At last Manchester United appear to be seeing the reality of their situation. A sweeping of the decks at Old Trafford might be the only way to eventually restore some star power to this fading icon and that starts with the A-lister who shone brightest the last time this club were at the top of the European game.
Manchester United sources Monday night were publicly insistent that Cristiano Ronaldo is not for sale and is expected to see out the final year of his contract. In particular, they insisted that reports United would look to terminate that deal were incorrect. By Tuesday morning, that stance has gotten somewhat softer and the five-time Ballon d'Or winner could indeed be allowed to leave.
The question, of course, is where to? Of the possible Champions League contenders that he wants to join, only Chelsea took a long look at him and they have concluded otherwise. Atletico Madrid's fans are campaigning against his signature while that his club had been offered (and rejected) the chance to sign the 37-year-old before picking the younger model in Robert Lewandowski and then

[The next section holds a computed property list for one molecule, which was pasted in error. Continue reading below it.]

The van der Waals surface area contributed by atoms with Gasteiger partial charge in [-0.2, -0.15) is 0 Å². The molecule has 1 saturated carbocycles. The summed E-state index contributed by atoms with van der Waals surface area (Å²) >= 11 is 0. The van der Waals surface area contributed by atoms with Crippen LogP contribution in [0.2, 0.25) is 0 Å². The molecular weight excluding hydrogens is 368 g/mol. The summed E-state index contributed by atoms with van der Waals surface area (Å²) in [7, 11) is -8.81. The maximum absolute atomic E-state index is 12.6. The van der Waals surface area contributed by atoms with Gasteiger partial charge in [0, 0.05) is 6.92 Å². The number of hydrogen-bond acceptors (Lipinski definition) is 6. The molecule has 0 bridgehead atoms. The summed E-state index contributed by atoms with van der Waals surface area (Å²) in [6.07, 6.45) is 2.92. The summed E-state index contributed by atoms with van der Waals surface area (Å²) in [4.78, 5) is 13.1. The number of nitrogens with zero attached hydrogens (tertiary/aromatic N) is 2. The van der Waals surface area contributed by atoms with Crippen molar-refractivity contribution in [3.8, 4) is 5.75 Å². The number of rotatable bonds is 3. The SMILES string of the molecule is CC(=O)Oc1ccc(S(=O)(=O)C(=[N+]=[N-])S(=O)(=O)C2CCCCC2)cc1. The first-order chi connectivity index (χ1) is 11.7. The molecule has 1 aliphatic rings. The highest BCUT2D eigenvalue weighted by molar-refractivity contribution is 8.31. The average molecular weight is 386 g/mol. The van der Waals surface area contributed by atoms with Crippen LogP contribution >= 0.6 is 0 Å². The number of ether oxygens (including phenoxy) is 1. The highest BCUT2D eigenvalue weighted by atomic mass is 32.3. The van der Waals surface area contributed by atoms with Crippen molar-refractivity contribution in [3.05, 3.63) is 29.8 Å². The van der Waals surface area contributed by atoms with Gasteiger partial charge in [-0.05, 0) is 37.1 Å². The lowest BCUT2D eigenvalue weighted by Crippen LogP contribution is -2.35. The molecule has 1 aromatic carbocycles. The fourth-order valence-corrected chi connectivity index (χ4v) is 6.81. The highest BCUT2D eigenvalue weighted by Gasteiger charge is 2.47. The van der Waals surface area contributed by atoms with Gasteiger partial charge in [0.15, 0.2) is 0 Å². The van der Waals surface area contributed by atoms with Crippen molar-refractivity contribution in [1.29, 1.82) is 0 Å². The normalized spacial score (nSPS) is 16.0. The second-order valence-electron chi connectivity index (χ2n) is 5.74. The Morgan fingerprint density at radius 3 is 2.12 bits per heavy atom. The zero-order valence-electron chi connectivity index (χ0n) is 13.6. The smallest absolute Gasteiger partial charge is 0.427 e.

Indeed, CBS Sports understands that the only offers currently on the table for Ronaldo come from Saudi Arabia, where two leading clubs have made plain their willingness to take the Portugal international on increased wages despite his own reticence. Ronaldo, the current Champions League record scorer, feels he has unfinished business in that competition and will want to be playing at the highest level before this winter's World Cup in Qatar. One of the two Saudi clubs interested in his services has told CBS Sports that their offer would still be on the table for Ronaldo in January, but that may be too late for Erik ten Hag's new start.
Ronaldo could be well be unshiftable in the closing days of the transfer window. The worry for United ought to be how many others in their squad are of the same status.
It was instructive to see former Manchester United defender Gary Neville apply RAG status to the club's financial business in the years since their guiding light, Sir Alex Ferguson, retired. Of 33 signings made over the past nine years, two got the green light from the pundit, seven were amber and the rest were the sort of unqualified disappointments that constituted red status. To which one had two immediate reactions. First of all, surely something deeper than red is required? After all, Daley Blind wasn't great but he was hardly an Alexis Sanchez-style blow up your wage bill, rob minutes from talented youngsters and end up paying his wages just for him to go away disaster.